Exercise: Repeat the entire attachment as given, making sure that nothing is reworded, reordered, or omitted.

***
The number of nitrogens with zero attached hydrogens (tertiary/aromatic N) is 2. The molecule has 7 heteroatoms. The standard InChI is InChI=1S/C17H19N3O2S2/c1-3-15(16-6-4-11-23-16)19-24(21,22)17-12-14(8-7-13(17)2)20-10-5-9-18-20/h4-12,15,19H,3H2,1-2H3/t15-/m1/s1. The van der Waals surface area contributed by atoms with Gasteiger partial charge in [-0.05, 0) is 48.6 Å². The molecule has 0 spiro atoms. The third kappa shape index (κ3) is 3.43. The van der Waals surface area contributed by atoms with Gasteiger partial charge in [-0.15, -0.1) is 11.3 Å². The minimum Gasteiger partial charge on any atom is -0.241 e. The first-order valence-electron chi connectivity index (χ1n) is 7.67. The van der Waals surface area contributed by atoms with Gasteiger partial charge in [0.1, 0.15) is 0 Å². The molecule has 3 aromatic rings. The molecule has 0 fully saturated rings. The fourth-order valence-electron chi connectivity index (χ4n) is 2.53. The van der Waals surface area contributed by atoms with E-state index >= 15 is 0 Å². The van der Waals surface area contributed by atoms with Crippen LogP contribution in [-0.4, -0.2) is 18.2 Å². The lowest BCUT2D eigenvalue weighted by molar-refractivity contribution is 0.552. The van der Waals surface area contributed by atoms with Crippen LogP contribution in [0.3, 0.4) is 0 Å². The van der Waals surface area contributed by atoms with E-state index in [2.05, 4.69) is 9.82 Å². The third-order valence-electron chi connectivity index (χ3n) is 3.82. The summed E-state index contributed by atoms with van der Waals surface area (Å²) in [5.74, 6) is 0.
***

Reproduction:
The number of nitrogens with zero attached hydrogens (tertiary/aromatic N) is 2. The molecule has 7 heteroatoms. The standard InChI is InChI=1S/C17H19N3O2S2/c1-3-15(16-6-4-11-23-16)19-24(21,22)17-12-14(8-7-13(17)2)20-10-5-9-18-20/h4-12,15,19H,3H2,1-2H3/t15-/m1/s1. The van der Waals surface area contributed by atoms with Gasteiger partial charge in [-0.05, 0) is 48.6 Å². The molecule has 0 spiro atoms. The third kappa shape index (κ3) is 3.43. The van der Waals surface area contributed by atoms with Gasteiger partial charge in [-0.15, -0.1) is 11.3 Å². The minimum Gasteiger partial charge on any atom is -0.241 e. The first-order valence-electron chi connectivity index (χ1n) is 7.67. The van der Waals surface area contributed by atoms with Gasteiger partial charge in [0.1, 0.15) is 0 Å². The molecule has 3 aromatic rings. The molecule has 0 fully saturated rings. The fourth-order valence-electron chi connectivity index (χ4n) is 2.53. The van der Waals surface area contributed by atoms with E-state index >= 15 is 0 Å². The van der Waals surface area contributed by atoms with Crippen LogP contribution in [-0.4, -0.2) is 18.2 Å². The lowest BCUT2D eigenvalue weighted by molar-refractivity contribution is 0.552. The van der Waals surface area contributed by atoms with Crippen LogP contribution in [0.3, 0.4) is 0 Å². The van der Waals surface area contributed by atoms with E-state index in [2.05, 4.69) is 9.82 Å². The third-order valence-electron chi connectivity index (χ3n) is 3.82. The summed E-state index contributed by atoms with van der Waals surface area (Å²) in [5.74, 6) is 0.